Reviews of the new book "The Enemy of the People: A Dangerous Time to Tell the Truth in America" are starting to pour in and they're panning the book and its author, CNN liberal star reporter Jim Acosta, who one critics insisted has "become a commentator" in the Trump era.
NPR book critic Annalisa Quinn hits Acosta's book for not asking why President Trump has "succeeded" with his attacks against the media but used the anti-Trump memoir "as an opportunity to relitigate his spats with the White House rather than to meaningfully interrogate the cultural shift that left huge numbers of people despising and fearing the press."
"In 'The Enemy of the People,' Acosta sounds less like a reporter than a rival athlete: 'We beat Trump!' Acosta remembers shouting after the lawsuit. Later, he writes, the 'Trump people ... had clearly gotten spanked.' The tone throughout is jocular and self-congratulatory," Quinn wrote. "Describing a Trump confrontation, he writes that another reporter was 'the real hero' of the news conference for defending Acosta, something you only say if you believe you are, in fact, the apparent and obvious hero."
Quinn scrutinized Acosta's argument that journalists either "absorb Trump's attacks" or "push back and stand up for ourselves," calling that an "artificial distinction."
"Reporters become part of the story when the president attacks them. But in between absorbing abuse and hitting back is another option: fighting for access, challenging the president on lies, and reporting the facts the way you would with any other story," Quinn argued. "Acosta seems to believe that the attacks give him special dispensation to offer his personal opinions, and that doing so is even an act of bravery or public service."
Quinn concluded her review by pointing out an interview Acosta did where he described how CNN "and other Democratic targets" were mailed pipe bombs by an angry Trump supporter.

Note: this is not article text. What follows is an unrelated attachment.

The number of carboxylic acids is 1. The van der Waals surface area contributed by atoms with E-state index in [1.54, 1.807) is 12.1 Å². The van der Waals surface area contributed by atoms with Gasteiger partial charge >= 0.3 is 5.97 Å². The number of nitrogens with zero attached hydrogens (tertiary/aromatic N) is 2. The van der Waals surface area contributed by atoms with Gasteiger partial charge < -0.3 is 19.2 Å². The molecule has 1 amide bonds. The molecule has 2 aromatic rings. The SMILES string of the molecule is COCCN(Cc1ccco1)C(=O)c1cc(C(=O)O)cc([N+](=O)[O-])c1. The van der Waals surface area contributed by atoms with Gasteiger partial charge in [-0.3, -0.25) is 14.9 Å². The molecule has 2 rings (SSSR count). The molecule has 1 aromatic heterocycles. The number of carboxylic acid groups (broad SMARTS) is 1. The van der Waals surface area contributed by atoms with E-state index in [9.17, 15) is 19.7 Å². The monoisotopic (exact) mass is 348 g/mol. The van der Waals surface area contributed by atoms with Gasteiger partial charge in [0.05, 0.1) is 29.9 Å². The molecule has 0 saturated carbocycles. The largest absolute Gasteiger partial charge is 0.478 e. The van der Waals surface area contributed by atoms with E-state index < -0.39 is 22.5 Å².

"'And other Democratic targets' was clearly a slip of the tongue: CNN is not affiliated with any party. Acosta meant perceived Democratic targets. But the mistake (which he has made before) is nonetheless telling," Quinn stated. "Acosta has allowed Trump to set the terms of engagement. Trump paints the media as the opposition, and Acosta has accepted the mantle without wondering what he might be giving up in return."
The Guardian contributor Lloyd Green wasn't much kinder, saying Acosta's book "lacks the acid-dripping punch' of Michael Wolff's 'Fire and Fury' and 'Siege,' the granularity of Bob Woodward's 'Fear' and the salaciousness of Stormy Daniels' 'Full Disclosure,' noting that the 'bar is high' in a universe "cluttered by tell-alls."
"Unfortunately, Acosta’s quotes and anecdotes are frequently sourced to unnamed White House officials and political insiders," Green wrote. "For example, we are told that at least one member of the administration views Trump as 'insane' and another sees him as potentially 'compromised' by the Russians. On such topics, Acosta glides across well-tilled ground."
Green also knocked Acosta for failing not to address how the country "reached this inflection point" when Trump was elected president and how the CNN reporter acts like an "advocate or editorialist."
"Acosta acknowledges Trump’s working-class base and captures the shock that reverberated with his upset win. But he fails to place the rage and resentment in the larger context of how America and the west reached this inflection point," Green said. "Acosta should address all this after he tacitly cops to acting like an advocate or editorialist, as opposed to simply reporting breaking news or calling balls and strikes. In his words: 'Neutrality for the sake of neutrality doesn’t really serve us in the age of Trump.'"